At the 8 to 9 and 10 to 11 age levels, you probably won’t adjust your team tactics, or plays, too significantly during a game. Rather, you’ll focus on the basic tactics, and during breaks in the game, you’ll emphasize the specific tactics your team needs to work on. However, coaches of 12- to 14-year-olds might have reason to make tactical adjustments to improve their team’s chances of performing well and winning. As games progress, assess your opponents’ style of play and tactics, and make adjustments that are appropriate—that is, those that your players are prepared for. You may want to consider the following examples when adjusting team tactics:
- How does your opponent usually initiate their attack? Do they aim to get around, over, or through your defense? This can help you make defensive adjustments.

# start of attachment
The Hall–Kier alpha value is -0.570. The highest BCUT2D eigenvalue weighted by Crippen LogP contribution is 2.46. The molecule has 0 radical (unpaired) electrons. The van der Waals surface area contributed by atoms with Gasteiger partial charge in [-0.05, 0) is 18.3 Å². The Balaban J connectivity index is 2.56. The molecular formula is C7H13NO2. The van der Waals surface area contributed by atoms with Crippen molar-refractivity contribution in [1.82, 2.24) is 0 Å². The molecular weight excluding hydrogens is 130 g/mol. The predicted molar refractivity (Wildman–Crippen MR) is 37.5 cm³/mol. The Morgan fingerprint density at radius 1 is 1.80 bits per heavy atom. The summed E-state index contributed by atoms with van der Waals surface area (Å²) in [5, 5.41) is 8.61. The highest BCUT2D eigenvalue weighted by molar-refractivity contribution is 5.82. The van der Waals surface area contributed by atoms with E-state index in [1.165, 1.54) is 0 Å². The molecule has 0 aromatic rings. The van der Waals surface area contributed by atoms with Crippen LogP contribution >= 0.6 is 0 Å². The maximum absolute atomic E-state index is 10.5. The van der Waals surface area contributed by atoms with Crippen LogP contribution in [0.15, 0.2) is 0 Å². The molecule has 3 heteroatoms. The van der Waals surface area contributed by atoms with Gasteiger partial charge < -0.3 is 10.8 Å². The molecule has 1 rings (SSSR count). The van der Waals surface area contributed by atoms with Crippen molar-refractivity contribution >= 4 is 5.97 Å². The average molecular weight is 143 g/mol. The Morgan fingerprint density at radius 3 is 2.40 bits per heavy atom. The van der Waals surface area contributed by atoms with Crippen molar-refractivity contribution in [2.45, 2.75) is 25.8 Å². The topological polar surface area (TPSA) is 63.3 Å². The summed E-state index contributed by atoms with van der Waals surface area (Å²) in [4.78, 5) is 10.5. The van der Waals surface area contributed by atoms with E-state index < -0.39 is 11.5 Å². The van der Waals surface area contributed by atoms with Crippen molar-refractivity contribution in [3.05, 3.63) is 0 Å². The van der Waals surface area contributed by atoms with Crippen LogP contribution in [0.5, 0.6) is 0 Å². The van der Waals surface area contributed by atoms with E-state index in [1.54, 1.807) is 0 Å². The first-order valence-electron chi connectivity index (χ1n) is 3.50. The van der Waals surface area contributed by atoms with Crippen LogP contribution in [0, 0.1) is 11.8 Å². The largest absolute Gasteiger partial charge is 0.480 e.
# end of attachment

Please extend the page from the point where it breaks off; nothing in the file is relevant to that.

- Who are the strongest players on the opposing team? The weakest players? As you identify strong players, you’ll want to assign more skilled players to defend them.
- Are the opponent’s forwards fast and powerful? Do they come to the ball, or do they try to run behind the defense and receive passes? Their mode of attack should influence how you instruct your players to defend them.
- On defense, does your opponent play a high-pressure game, or do they retreat once you’ve gained possession of the ball? Either type of defense could call for a different strategy from you.
- Ask your players, “What does the player you are guarding do well?” Then ask, “Do you think you can stop the player from doing that?” This will help players adjust their game to what the opponent does best.
Knowing the answers to such questions can help you formulate an effective game plan and make proper adjustments during a game. However, don’t stress tactics too much during a game. Doing so can take the fun out of the game for the players. If you don’t trust your memory, carry a pen and pad to note which team tactics and individual skills need attention at the next practice.
This is an excerpt from Coaching Youth Basketball, Fourth Edition.